Leaves is an ongoing project honoring individuals Eric Rhein has known who died of complications from AIDS. Related to drawing, each delicate wire leaf portrait—adhered to a sheet of paper—becomes a unique personalized tribute. Since it's conception, Leaves has grown to include portraits of more than 250 individuals, with the most recent addition in 2015. Reflecting the continued losses due to HIV/AIDS, Leaves serves as a means to raise awareness and educate the public about the ongoing pandemic.
Rhein originally conceived of the work during a residency at the MacDowell Artist Colony in New Hampshire in 1996. At the time, he was adjusting to his rapid return to health due to the effectiveness of newly available HIV medications. Walking the grounds of MacDowell, Rhein began to gather fallen autumn leaves—each evoking a friend or acquaintance who had died. Returning to his studio, Rhein rendered the leaves in wire, creating portraits of those individuals who touched his life. As Rhein recalls, "One by one, I picked up leaves until a host of kinsmen were gathered in my arms. In death, they continue to be the teachers they were in life, generously sharing with me the gifts of their individual attributes."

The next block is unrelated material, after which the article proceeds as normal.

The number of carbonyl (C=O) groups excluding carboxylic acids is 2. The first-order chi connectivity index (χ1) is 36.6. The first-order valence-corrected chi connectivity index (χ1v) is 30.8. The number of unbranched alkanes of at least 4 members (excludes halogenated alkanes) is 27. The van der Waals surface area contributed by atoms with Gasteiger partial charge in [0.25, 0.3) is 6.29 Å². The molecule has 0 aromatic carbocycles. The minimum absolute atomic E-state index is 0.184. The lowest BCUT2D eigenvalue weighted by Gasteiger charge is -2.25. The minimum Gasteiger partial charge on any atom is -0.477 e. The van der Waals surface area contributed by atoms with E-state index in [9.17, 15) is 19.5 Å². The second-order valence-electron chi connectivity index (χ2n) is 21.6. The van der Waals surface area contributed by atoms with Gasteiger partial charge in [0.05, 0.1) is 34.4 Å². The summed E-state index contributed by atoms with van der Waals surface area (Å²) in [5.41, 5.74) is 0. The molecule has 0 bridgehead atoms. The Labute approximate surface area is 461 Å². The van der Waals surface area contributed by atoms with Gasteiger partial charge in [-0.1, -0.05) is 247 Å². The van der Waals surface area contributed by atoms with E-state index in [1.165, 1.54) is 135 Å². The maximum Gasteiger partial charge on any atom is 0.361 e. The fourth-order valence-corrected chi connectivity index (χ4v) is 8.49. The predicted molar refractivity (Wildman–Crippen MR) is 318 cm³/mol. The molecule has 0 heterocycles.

The titles combine the person's first name with a poetic reference to a special attribute, such as: Cousin Jimmy, Lovely Tina, Klaus the Swedish Diplomat, African Olivia, Dancing Jean Louis, Art Critic Paul, David the Artist and Activist, and Life-Altering Spencer. Leaves represents a wide range of humanity, celebrating recognizable figures, artists, and activists—as well as friends, lovers, and others who affected Rhein's life, highlighting the significant contributions of all individuals.
As noted art historian and AIDS activist Robert Atkins wrote in 1999, "Art has always played a role in coming to terms with collective tragedy, and the role of an artist has frequently been to bear witness. Surely an art of memory like Eric Rhein's can help harmonize our views by suggesting that honoring the past is one way to live more fully in the present."
An evolving artwork of activism, Leaves has been exhibited internationally in institutions such as: the Addison Gallery of American Art, Andover, MA; Philips Academy, Andover, MA; the Neuberger Museum of Art, Purchase, NY; Johnson & Johnson, New Brunswick, NJ; SUNY Purchase, NY; the American Folk Art Museum, New York; the BRIC Rotunda Gallery, Brooklyn, NY; the Morris Museum, Morristown, NJ; the Islip Art Museum, East Islip, NY; AIDS United, Washington, DC; the Pera Museum, Istanbul; the XVI International AIDS Conference, Toronto, the New Art Gallery, Walsall, England, and most recently, Pavel Zoubok Gallery, New York, NY.
Leaves has been exhibited in the United States embassies in Austria, Cameroon, and Malta.